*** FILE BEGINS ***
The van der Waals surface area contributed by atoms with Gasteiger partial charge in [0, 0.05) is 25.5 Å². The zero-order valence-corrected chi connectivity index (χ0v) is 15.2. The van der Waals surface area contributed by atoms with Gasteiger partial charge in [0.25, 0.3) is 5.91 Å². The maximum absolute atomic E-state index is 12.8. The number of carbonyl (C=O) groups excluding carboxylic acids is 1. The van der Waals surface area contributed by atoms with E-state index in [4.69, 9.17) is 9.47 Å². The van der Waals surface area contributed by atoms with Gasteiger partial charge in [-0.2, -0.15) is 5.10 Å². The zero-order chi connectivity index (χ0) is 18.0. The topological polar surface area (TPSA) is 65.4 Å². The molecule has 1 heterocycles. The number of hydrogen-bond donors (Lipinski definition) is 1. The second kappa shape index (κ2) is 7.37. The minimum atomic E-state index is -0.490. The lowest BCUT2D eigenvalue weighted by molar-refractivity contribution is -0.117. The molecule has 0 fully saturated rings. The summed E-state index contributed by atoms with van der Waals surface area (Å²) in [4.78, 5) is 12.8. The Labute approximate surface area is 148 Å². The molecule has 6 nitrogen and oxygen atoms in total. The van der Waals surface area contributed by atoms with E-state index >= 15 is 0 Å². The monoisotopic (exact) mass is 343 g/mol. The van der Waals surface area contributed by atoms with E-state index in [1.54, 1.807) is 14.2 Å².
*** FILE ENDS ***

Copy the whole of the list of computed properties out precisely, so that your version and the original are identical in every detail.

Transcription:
The van der Waals surface area contributed by atoms with Gasteiger partial charge in [0, 0.05) is 25.5 Å². The zero-order valence-corrected chi connectivity index (χ0v) is 15.2. The van der Waals surface area contributed by atoms with Gasteiger partial charge in [0.25, 0.3) is 5.91 Å². The maximum absolute atomic E-state index is 12.8. The number of carbonyl (C=O) groups excluding carboxylic acids is 1. The van der Waals surface area contributed by atoms with E-state index in [4.69, 9.17) is 9.47 Å². The van der Waals surface area contributed by atoms with Gasteiger partial charge in [-0.2, -0.15) is 5.10 Å². The zero-order chi connectivity index (χ0) is 18.0. The topological polar surface area (TPSA) is 65.4 Å². The molecule has 1 heterocycles. The number of hydrogen-bond donors (Lipinski definition) is 1. The second kappa shape index (κ2) is 7.37. The minimum atomic E-state index is -0.490. The lowest BCUT2D eigenvalue weighted by molar-refractivity contribution is -0.117. The molecule has 0 fully saturated rings. The summed E-state index contributed by atoms with van der Waals surface area (Å²) in [4.78, 5) is 12.8. The Labute approximate surface area is 148 Å². The molecule has 6 nitrogen and oxygen atoms in total. The van der Waals surface area contributed by atoms with E-state index >= 15 is 0 Å². The monoisotopic (exact) mass is 343 g/mol. The van der Waals surface area contributed by atoms with E-state index in [1.54, 1.807) is 14.2 Å².